[UPDATE 7/14/2009: It appears that the other sources I'd seen were correct and Keen's data on Japan was incomplete. Here is a more accurate graph showing Japan's private debt-to-GDP at 219% in 1989 and around 274% in 1996. I'll leave the above one in so as not to butcher this post too much, but please disregard it.

Even if the government prints more base money, that does not magically invoke the historic money multiplier and cause broad money supply and inflation to expand accordingly, because for expansion in aggregate lending to occur there have to be willing and qualified borrowers as well as willing and well-capitalized lenders. But in the experience of both the Great Depression and Japan, individuals and companies chose to pay down debt faster than taking on new debt, so broad money and credit on aggregate actually contracted, even with money seemingly being pumped into the economy. Contracting credit combined with slowing velocity of money (as economic activity slows down) both contribute to deflation.

UPDATE 5/22/2009: Astute analysts such as David Rosenberg point to the "secular shift in attitudes toward credit", i.e., a permanent reduction in willingness and ability to take on debt.

Even Microsoft CEO Steve Ballmer seems to share this view. As quoted by Keen:
We’re certainly in the midst of a once-in-a-lifetime set of economic conditions. The perspective I would bring is not one of recession. Rather, the economy is resetting to lower level of business and consumer spending based largely on the reduced leverage in economy.

The second commentator I want to highlight, Richard Koo, is the chief economist of Nomura research in Japan, and has experience with multiple crises. He was a US economist at the Federal Reserve in the 1980s (involved in the Latin American debt crisis resolution) and has first hand with Japan's experience since 1990. He has a book describing his experience with "Balance Sheet Recessions", and there are two valuable talks with slides available online:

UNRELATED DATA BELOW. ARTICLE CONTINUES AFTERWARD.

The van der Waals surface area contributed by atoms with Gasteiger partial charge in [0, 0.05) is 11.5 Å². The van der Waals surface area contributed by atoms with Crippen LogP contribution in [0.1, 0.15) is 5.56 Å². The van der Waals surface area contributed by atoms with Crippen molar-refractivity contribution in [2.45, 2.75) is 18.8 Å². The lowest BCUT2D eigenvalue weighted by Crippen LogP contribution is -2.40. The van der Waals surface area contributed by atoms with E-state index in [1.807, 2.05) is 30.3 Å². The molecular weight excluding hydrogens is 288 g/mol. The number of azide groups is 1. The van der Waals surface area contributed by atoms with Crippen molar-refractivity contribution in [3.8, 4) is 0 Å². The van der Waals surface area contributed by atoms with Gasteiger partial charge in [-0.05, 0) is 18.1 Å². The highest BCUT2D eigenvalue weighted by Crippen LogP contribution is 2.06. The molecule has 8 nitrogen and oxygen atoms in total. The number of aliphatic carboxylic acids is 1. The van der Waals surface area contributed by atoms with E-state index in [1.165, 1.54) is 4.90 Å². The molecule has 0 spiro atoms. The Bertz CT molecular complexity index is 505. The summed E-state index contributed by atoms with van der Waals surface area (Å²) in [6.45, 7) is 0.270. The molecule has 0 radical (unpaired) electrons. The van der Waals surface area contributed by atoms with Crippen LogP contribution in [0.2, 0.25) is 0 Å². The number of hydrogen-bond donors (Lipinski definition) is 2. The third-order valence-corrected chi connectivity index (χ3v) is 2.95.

One of his key claims is that Japan was successful in preventing a depression. (With some reservations, I'll tentatively agree at least with respect to the medium term outcome — their long term outlook and ability to repay their government debt is debatable). Japan's relative stagnation has been mocked by the US in particular since 1990, but few stop to think what the alternatives might have been to their current outcome. They lost 3 times their annual GDP in housing and stock market wealth (equivalent to a loss of $45 trillion of US wealth now, see Exhibit 12), yet their GDP never fell sharply like the US's did during the Great Depression, and GDP actually continued rising slowly. Unemployment didn't get anywhere near Great Depression levels. But note that their stock market and housing prices are still down dramatically from peak after 20 years. And Japan's sometimes exaggerated (though real) positive impacts from exports and negative impacts from demographics don't change the core underlying comparison of debt-driven asset bubbles as the root cause of crisis. Granted, Japan's stock market bubble was bigger as measured by P/E ratio, but the US has had a larger earnings bubble (unsustainable "financial innovation" boosting apparent profits to record levels in the last several years), and the real estate bubbles are huge in both cases.

Unfortunately Steve Keen is not optimistic about our situation today compared to Japan's, given the significantly higher debt levels today. [UPDATE 7/14/2009: Note that his post used incomplete private debt data for Japan (see above) so the comparison is not as bad as it looks in his post (thankfully!)... though the US private debt is still higher than Japan's was, and the problem is still more global today.] And today's situation is worse in other respects than just debt magnitude.

One of Richard Koo's most important slides is his explanation of how different types of banking crises differ (Exhibit 19):
This crisis truly is different than most other crises (as well as normal business cycle recessions) due to the weak demand for new loans, the systemic breadth, and the underlying dynamic of collapsing asset bubbles, excessive debt, and fragile balance sheets. And the macroeconomic aggregates of money supply, potential growth, etc that conventional economists often use don't properly account for insolvency at the balance sheet level within the economy.

Here is a graph (Exhibit 7 in Koo's March slides) showing one measure of demand for loans falling in the US today, to reinforce his point in the "types of crisis" exhibit above.